Rock ‘n’ roll is still alive and well, especially for New York Film Academy graduate Trip Loon. His most recent rock video for Hammered Satin, called “Foxy Dude,” has been acclaimed in publications like Rolling Stone and Yahoo, as it is considered one of the Top 20 Most Awesome Music Videos of 2014, along with artists like Ok Go, Basement Jaxx, Arcade Fire and Iggy Azalea. This week, we had a chance to talk to Trip about his video and his career as a budding filmmaker.
How did you begin working with Hammered Satin? Was this an original idea of yours that you had to pitch or something you developed with the band?
I’m actively involved in the rock ‘n’ roll scene. I have a rock ‘n’ roll nightlife blog called The Dead Notes where I report about the best new bands in the rock ‘n’ roll underground with a focus on bands who have influences from the rock ‘n’ roll of the 70’s. I came to meet Hammered Satin for the first time when they played The Bowery Electric back in 2010. Then when I moved to LA in 2011, I got in touch with them and did a story about them for my blog. Over the years they became my strongest allies in my activism to promote this kind of rock ‘n’ roll. It was through them that I was hyped as a videographer, blogger and a music entrepreneur/promoter; and all the other bands in LA and all over America were interested in getting in touch with me to be featured in the media I was producing.
The idea was something I developed with the band. I wanted the video to have a lot of “zingers” (shock value/funny moments) but I was very conservative with my budget that I can only do a few. Noah, the singer of the band, really fought for a lot more zingers and pretty expensive ones too. At first my impulse was to manage his expectations and tell him I can’t. But I’m glad I didn’t because those extra zingers got me Top 20 Most Awesome Videos of 2014 in Rolling Stone.
In your own words, what is the “Foxy Dude” video about?
Initially, I asked the band which song they wanted to select and what they wanted to campaign about themselves. We both agreed that at this stage of the band’s career it’s important to campaign the band’s brand as opposed to the single itself. Once the public knows who Hammered Satin are as artists then we can move on to worrying about campaigning actual singles. After some discussion, we thought “Foxy Dude” was the most strategic song that showcases that.
Hammered Satin is huge on 70’s glam rock and what 70’s glam rock stood for. They want to show the world that they are glamorous, chic, fun, party spirited, cultured, classy and larger than life. The video focused a lot on accomplishing all of those elements. We built a plot of the singer being auctioned off to women and finding love with his guitar player dressed in drag; and then they eventually start a family and have a baby (their bass player). I encourage the audience not to think too much about a “hidden theme.” This is a music video for entertainment and for evoking a sense of wanting to be cultured, high class, chic and fun. And if you saw the video and it got you excited on being that way—and it got you excited on Hammered Satin—then I did my job.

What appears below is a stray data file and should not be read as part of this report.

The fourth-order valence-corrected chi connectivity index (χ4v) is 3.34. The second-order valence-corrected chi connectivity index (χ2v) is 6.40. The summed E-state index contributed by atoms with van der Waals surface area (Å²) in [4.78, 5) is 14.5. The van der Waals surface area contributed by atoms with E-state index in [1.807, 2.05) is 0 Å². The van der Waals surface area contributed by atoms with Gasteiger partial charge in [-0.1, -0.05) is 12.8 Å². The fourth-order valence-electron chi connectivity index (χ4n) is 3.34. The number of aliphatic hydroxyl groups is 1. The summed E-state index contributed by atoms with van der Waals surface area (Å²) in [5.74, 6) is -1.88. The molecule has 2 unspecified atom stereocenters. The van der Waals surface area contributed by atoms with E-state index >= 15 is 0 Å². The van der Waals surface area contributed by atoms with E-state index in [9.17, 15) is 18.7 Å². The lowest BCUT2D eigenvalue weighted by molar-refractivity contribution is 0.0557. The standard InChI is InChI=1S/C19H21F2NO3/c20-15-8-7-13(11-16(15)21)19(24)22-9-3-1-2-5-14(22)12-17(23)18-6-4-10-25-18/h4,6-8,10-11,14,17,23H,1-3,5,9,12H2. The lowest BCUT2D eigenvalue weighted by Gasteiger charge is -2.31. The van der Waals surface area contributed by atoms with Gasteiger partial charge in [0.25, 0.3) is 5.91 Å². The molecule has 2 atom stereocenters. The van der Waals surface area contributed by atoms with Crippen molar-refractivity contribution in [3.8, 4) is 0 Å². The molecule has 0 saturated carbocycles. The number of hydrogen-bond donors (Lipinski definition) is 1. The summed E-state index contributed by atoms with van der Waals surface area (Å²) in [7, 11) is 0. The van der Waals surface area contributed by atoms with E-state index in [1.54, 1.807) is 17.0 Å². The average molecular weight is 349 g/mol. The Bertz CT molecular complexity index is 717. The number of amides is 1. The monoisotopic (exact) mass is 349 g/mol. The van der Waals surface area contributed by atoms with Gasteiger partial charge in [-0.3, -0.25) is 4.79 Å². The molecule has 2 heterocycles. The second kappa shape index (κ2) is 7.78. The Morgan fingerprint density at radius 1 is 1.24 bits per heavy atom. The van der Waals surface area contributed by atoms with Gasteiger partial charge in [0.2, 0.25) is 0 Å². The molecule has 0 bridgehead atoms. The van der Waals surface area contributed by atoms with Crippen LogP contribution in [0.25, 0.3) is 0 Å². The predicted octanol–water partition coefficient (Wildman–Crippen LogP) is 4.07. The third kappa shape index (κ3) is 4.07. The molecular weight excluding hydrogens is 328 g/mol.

Was your NYFA education useful in terms of being able to direct a video like this?
Yes, absolutely. And not just for this video but for my craft as a filmmaker in general. I feel I should give huge shout outs to Paul Warner, John Loughlin, Claude Kerven, Jack Paglen, Stephen Miele, Mary Samuelson and Robert Dinozzi.
Were you able to build a solid portfolio of work to showcase your talents?
Right now, I have two feature screenplays and three TV shows developed enough that they’re already getting referrals around producers and agencies. I’ve directed three shorts and a number of music videos, TV commercial specs, and a full music web series of seven episodes (30 minutes each) that will be streamed on a major website.
Are you currently working on another project?
Yes, I’m working on a feature length rock ‘n’ roll documentary and more seasons of my music show, Goose Chase, which I have ambitions to eventually sell to broadcast as opposed to just the web. I’m also writing and developing more feature screenplays.
What is your overall goal as a filmmaker?
My goal is to be a youth culture director that portrays the youth culture with realism. I feel that a lot of content creators now portray the youth culture by pandering to parental control pressures, and a lot of producers want to distribute movies to conservative foreign markets in non-European territories—that there’s a very contrived “wholesome” quality in these movies that panders to the cultural sensitivities of those markets. And that doesn’t just go for youth culture movies, it goes to all movies in general.
My favorite era of movies is The American New Wave era in the late 60’s and 70’s. It was the height of the counter culture and it was the golden age of rock ‘n’ roll. The music and movies from that era are what got me enamored with American culture. And it seems that magic is completely missing nowadays. I’m a rock ‘n’ roll maniac. I live it and breathe it. Most of my movies are autobiographical and, if they’re powerful enough, maybe life will imitate art. And maybe some kind of impact is going to happen to the culture because of it as well. Who knows?